|Home in Every Sense of the
Glancing around this house, I see how each place I have been (and imagined) has influenced what I've created here. In fact, I know that even hay fields and a decrepit corncrib all have their voice here.
As I revel in the wonderful view and the air moving through this space, I must admit that Mom was right: I wouldn't have been happy turning the silo into a house after all.
No, this is the right house for me. It has been my teacher, my experiment, my consolation, my sanctuary, my inspiration. It is here that I have had the opportunity to spend hours moving one object from place to place just to experience how it feels when it finds its final resting spot. It is the beauty of the light in here that demands that I still my perpetual motion and take notice. And it is this space that I love so well, I'd almost always rather be here than anywhere else. I am a little concerned that that by forty I may lose the desire to ever leave, becoming a recluse. Luckily my favorite people like it here, too.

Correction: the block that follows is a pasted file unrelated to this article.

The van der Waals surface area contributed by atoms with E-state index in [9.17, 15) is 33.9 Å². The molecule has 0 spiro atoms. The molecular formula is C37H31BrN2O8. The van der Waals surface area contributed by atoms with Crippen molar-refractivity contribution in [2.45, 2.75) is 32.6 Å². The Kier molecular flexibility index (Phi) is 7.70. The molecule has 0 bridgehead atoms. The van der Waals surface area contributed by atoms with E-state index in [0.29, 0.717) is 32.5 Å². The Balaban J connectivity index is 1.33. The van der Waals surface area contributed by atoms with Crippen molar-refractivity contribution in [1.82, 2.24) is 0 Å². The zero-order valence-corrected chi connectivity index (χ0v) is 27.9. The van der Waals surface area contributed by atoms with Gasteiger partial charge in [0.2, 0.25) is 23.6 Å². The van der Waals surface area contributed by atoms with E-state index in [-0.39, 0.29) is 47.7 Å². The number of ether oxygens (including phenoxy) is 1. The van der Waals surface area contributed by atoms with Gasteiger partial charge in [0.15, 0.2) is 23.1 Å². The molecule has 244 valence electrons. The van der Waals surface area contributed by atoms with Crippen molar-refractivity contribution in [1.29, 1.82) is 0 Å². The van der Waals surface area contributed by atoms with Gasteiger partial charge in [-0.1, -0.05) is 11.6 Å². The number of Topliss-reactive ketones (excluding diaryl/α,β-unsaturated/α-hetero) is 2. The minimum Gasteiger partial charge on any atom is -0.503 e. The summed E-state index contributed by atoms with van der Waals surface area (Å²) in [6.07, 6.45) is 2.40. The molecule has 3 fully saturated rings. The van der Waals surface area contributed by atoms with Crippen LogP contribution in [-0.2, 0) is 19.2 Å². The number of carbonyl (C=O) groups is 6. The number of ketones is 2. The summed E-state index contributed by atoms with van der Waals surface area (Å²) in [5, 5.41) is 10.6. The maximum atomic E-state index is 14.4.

While I have invested much time and energy creating my home, it still has a long way to go. Inevitably, as I learn, my house will change and grow. Every day I reevaluate some aspect that I thought worked, and reconfigure it. Still, I know that what it is today is just right.
Visitors seem altered upon entering. They take deep breaths, become "present moment," and their faces register both excitement and peace. And when they leave, they seem invigorated to go home and spend the time it takes to clean out the drawers, to ask themselves if they really like that vase that Aunt Edna gave them, and to question why their bedroom doesn't call to them to take naps.
This is an inspiring space architecturally...so much so that I have had to abandon many a decorating idea simply because the space begged me to. Things that seemed like a good idea were incongruous with the personality of the house. I have followed a basic and powerful principal that I believe deeply: I only have things here that I love or know to be useful. The decrepit 1970s stove with the broken oven and burner was the large exception, but now it too is gone: after seven years it made its final journey out the door, end-over-end down the hill where it came to rest like so much lawn art until dump day.
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